The arrival of cold weather doesn’t have to put the kibosh on camping if you have one of the best tent heaters to keep you toasty for winter camping. But before you venture out with your camping tent and sleeping bag, consider the particulars about your camping preferences and location to help decide whether an electric, propane, or butane heater will keep you the warmest.
Read on for key shopping considerations and to find out why the following models are among the best tent heaters available for winter camping—so you can enjoy cozy warmth on your next camping trip.
- BEST OVERALL: Mr. Heater MH9BX Buddy Indoor Portable Propane Heater
- BEST BUDGET: ISILER 1500W Portable Indoor Heater
- BEST BUTANE: Campy Gear 2 in 1 Portable Propane Heater & Stove
- BEST ELECTRIC: Vornado Velocity 3R Whole Room Space Heater
- BEST SMALL: Mr. Heater MH4B Little Buddy Indoor Safe Propane Heater
- ALSO CONSIDER: COSTWAY 15,000 BTU Propane Tank Top Heater
Types of Tent Heaters
Campers have the choice between electric and gas heaters, the key differences coming down to how they run, heating capacity, safety, and convenience. Consider the features below to determine which power source is right for you and your portable tent heater.
The main advantage of gas tent heaters is that they produce more heat compared to other types. These portable, non-electric heaters run on either butane or propane, two of the safest gases available as fuel.
- Propane heaters are powered by burning liquefied petroleum gas (LPG), a clean, efficient fuel. Portable propane tanks connect to the heater, upon which an igniter or a match creates a spark to jump-start the burning of gas. Although propane burns cleaner than most gases, it does release a small amount of carbon monoxide. A tank top portable propane heater is a good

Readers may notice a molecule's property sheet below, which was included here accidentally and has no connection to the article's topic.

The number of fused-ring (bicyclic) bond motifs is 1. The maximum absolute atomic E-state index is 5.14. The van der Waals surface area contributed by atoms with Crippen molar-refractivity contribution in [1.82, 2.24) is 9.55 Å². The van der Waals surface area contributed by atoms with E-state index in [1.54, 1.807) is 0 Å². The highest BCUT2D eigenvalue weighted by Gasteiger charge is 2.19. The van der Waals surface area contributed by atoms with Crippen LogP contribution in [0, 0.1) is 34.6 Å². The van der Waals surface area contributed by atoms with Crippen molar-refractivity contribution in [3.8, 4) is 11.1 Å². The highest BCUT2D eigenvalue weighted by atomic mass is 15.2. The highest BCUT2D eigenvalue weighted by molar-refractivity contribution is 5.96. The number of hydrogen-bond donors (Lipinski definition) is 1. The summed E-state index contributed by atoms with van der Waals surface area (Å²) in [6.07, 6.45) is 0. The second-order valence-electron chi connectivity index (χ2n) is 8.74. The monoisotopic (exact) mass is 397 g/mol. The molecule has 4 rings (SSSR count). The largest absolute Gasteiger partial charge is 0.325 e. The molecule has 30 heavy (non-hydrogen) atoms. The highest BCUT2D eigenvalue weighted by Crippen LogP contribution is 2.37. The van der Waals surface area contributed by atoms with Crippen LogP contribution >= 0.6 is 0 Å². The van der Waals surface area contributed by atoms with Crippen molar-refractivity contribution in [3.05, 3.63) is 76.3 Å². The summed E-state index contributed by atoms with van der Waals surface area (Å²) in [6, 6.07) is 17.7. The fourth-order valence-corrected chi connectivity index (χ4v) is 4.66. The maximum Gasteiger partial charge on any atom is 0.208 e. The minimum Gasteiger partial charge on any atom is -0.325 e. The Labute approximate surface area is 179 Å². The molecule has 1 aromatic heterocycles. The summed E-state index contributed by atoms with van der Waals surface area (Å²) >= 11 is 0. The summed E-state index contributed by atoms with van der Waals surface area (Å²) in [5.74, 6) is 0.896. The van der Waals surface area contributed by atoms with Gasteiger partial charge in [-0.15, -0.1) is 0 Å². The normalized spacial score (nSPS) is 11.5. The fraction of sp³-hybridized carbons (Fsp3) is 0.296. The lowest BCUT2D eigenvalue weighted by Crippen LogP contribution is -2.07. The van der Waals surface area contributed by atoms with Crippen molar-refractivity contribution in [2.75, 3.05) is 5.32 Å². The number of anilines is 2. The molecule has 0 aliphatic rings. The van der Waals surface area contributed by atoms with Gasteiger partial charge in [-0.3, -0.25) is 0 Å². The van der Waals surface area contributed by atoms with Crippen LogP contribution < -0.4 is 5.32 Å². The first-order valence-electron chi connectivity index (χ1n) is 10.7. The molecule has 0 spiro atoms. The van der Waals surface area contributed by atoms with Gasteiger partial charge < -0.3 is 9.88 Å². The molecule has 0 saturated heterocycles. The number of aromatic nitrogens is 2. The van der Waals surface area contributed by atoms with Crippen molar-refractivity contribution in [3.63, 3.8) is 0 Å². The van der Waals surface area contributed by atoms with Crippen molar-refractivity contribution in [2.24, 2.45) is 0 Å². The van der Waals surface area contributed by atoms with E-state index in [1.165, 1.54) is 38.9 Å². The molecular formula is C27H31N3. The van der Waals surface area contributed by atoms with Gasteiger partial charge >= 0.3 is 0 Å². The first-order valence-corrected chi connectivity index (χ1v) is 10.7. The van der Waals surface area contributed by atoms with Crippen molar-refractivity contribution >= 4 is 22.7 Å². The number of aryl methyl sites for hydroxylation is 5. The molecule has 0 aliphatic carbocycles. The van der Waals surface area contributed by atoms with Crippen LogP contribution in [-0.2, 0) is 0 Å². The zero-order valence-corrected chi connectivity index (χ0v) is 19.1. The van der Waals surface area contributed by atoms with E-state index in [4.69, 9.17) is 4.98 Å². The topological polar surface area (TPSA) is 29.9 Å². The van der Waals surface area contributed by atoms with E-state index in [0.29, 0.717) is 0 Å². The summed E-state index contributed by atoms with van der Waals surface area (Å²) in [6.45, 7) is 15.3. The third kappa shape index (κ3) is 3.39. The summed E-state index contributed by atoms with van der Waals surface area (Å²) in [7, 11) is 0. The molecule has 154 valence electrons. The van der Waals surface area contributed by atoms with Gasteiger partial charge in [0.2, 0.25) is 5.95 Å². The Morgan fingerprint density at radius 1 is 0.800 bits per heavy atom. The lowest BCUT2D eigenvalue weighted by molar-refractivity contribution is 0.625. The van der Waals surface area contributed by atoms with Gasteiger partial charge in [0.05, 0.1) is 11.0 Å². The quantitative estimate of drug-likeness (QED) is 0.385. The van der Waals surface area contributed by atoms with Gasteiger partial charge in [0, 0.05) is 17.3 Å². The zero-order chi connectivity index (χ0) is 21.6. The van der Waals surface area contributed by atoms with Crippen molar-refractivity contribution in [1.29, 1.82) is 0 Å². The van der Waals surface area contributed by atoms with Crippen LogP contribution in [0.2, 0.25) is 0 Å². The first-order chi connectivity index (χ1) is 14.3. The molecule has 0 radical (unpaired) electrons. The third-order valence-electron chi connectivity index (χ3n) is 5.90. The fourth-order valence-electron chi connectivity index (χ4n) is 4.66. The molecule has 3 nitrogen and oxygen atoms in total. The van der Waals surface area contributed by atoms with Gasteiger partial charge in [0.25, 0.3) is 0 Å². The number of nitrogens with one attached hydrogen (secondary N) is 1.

- Butane heaters are fueled by burning liquified butane gas. Like propane heaters, a spark activates heat production, with the gas stored in a small canister. While it’s not as heat efficient compared to propane, butane releases less carbon monoxide. Between the two fuels, butane costs more.
Gas heaters should be used only in ventilated tents since airflow helps manage carbon monoxide levels. With these heaters, it’s important to check the hose regularly for leaks; pay attention to any whistling or hissing noises, which indicate that gas is escaping from a leak in the hose.
An electric heater is typically much safer than using gas, however, this type of camping heater is rare because a corded electric heater requires a direct connection to a power source, like a generator, and a battery-powered electric heater relies on the runtime of the battery to provide heat. Once the battery runs out of energy, the camping tent heater needs to be recharged, which is difficult without an active power source, so users inevitably run into the same problem.
However, some electric tent heaters for camping can be charged with solar panels. If the user has an existing gas generator or solar panels that can be connected to a power bank, using an electric heater is possible. Just keep in mind that there are a lot of hoops to jump through to use an electric heater, so many manufacturers don’t offer an electric portable heater for camping.
What to Consider When Choosing the Best Tent Heater
In addition to power options, keep the following factors and features in mind when shopping for a tent heater.
Size and Weight
Some camping trips require a lot of gear, so an overly large or heavy tent heater can be inconvenient. The same goes for brief hiking and backpacking trips when you don’t want to carry much. Portable tent heaters weigh as little as 1 pound up to 15 pounds or more.
Typically, the size of the tent heater correlates to the amount of heat the unit produces. Tents that accommodate four or more people require heaters similar in size to those used in a garage or workshop. One- or two-person tents can get sufficiently toasty with compact heaters that resemble desk lamps.
Tent heater manufacturers often state the maximum square footage a heater can warm up effectively. Propane and butane models are rated by British Thermal Units (BTUs), which measure heat output per hour. Depending on tent size, most campers look for a gas heater that puts out between 2,500 to 5,000 BTUs per hour.
Electric heaters measure heat output in watts for corded products and volts for battery-powered heaters. The higher the wattage or voltage, the more powerful the heat output. A typical wattage range would be about 750 to 1,500 watts, while voltage has a narrow range of 5 to 20 volts.
Both gas and battery-powered tent heaters have a limited runtime that can impact their ability to provide continuous warmth in cold weather. The runtime of a gas tent heater refers to the amount of time it takes the heater to burn through a full tank of propane or butane. Due to the varying fuel tank sizes, the runtime of a gas tent heater ranges widely from just one hour to 48 hours.